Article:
I was so impressed by your dashboard earlier, to read that you built it using the same techniques (empty page,populated by JSON) makes me really happy!
Im I being too paranoid? This is after all third party software served by the government.
Without an option to self-host, snowplow isn't really an alternative to pwiki.
Scary scenario #1: All of my interactions with the government are known to google.
Scary scenario #2: Google CDN is compromised and malware is served to everyone!
I wish my tax dollars were not being spent to help a for-profit entity track me across the Web.
It says, "Available for Microsoft Internet Explorer 8-11, Google Chrome, Mozilla Firefox, Apple Safari and Opera".
Personally, I prefer this to having my tax dollars spent on reinventing web analytics. Especially given that it wouldn't be cheap; Google bought what is now Google Analytics in 2005 for circa $30 million  and has put a lot into improving it since. And now that I think about it, I'm not sure that tax dollars are, net, being spent here. GA is very easy to install, and good analytics typically help save money through better decisions and focusing effort on what's actually being used.
30M isn't much, considering the scale at which they run, and considering that it would be something freely available to the public as well. There's also the fact that open source alternatives exist today.
The government shouldn't be inserting a 3rd-party -- Google -- into my communications with them!
As for this:
> ... and good analytics typically help save money through better decisions and focusing effort on what's actually being used.
Pffft. That's only true for startups whose sole goal is maximizing traffic/retention/whatever while absolutely minimizing the amount of creativity they expend on moving those "key performance metrics".
I'd think you would be surprised to discover that the government has been using 3rd parties for years to manage various services. Did you know the government also uses Oracle databases to store your information?
Btw, using Google Analytics is a lot different than using an Oracle database - Oracle isn't privy to what you're storing.
Do you work at Oracle? Are you 100% sure this is true? Have you audited all the hosted 3rd party solutions for the Government, and interviewed every employee to ensure that they aren't privy to your data? Have you ensured that all code written for the US govt has no cryptographic errors?
The claim that the US Govt. shouldn't use google analytics because Google can read their data is hardly any different than arguing they shouldn't use managed Oracle solutions because some Oracle exec has access to their data. Where does it end? Should the US Govt. now spend and build their own analytics infrastructure? Should the US Govt. write their own databases? Print their own silicon? And what about everyone else? If a US company isn't trusted by the US Govt to keep data secure, what about insurance companies? Or Healthcare companies? Should these companies too, be also printing their own silicon? How is this a solution?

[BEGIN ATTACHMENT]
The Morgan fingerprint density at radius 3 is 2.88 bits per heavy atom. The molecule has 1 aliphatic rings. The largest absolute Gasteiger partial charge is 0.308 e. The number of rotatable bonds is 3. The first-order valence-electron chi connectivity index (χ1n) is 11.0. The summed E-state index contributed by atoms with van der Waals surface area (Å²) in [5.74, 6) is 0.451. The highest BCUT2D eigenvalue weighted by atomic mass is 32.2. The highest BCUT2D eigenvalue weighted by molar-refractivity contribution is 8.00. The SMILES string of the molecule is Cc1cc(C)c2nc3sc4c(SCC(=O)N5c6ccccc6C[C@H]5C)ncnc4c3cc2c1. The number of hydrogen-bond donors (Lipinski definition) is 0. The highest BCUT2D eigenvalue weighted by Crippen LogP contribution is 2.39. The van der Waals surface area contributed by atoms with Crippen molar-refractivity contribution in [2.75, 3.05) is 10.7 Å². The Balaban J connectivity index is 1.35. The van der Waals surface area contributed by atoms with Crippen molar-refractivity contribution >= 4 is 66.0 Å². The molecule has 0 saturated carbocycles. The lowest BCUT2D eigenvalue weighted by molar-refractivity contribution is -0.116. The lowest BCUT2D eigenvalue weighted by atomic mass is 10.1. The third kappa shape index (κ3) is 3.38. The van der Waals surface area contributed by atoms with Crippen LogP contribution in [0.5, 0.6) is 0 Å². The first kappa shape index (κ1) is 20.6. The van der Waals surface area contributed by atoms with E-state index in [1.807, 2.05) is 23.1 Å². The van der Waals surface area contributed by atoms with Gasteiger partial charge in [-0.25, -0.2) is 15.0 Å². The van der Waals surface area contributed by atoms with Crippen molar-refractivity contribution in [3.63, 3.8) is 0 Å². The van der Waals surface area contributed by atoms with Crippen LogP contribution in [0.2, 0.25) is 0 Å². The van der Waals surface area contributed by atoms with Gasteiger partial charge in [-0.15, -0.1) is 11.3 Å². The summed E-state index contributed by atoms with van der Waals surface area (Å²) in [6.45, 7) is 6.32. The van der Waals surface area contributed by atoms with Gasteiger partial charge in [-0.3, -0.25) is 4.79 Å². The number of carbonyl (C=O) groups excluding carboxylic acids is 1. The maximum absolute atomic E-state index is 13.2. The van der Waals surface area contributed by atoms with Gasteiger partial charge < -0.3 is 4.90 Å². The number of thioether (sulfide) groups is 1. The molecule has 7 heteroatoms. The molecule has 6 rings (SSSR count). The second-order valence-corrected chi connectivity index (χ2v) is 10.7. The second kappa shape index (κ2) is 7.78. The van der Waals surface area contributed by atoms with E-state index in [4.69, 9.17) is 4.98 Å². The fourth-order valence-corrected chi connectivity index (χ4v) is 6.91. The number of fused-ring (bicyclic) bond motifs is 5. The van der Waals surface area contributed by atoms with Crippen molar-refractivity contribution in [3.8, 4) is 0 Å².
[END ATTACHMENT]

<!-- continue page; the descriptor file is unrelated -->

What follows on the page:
If the problem is privacy, the solution is to create processes that respect privacy. Sitting in the dark because electricity might burn your house down is not a solution.
And God forbid that the Govt coerces Google to share data on how people are using their own servers and that they are already making public.
Even the government needs analytics friend
This is interesting, I haven't come across this before. What is the best way to display big numbers? 550K or 550,000? 5M or 5,000,000?
Also I know there's some turmoil in the Node.js/IO.js fork, what kind of practical implications does this have on projects like these?
It's pretty handy, since queries are so commonly exactly that: "the last 30 days" or whatever, and it saves the client from having to perform date calculation code to figure out just what that is.
That applies to data available to GA user. Google of course has access to more detailed data.
You have to trust Google to follow through, but my understanding is this was originally implemented to satisfy German privacy laws, so there's reason to think they take it seriously.
How that impacts logging at their outermost network edge, and whether logs at that level could be feasibly correlated with anything at the application layer, I have no idea. It'd be nice if they clarified that.
We might increase that over time, but having fixes take effect within 5 minutes while the site is under the spotlight is a nice thing.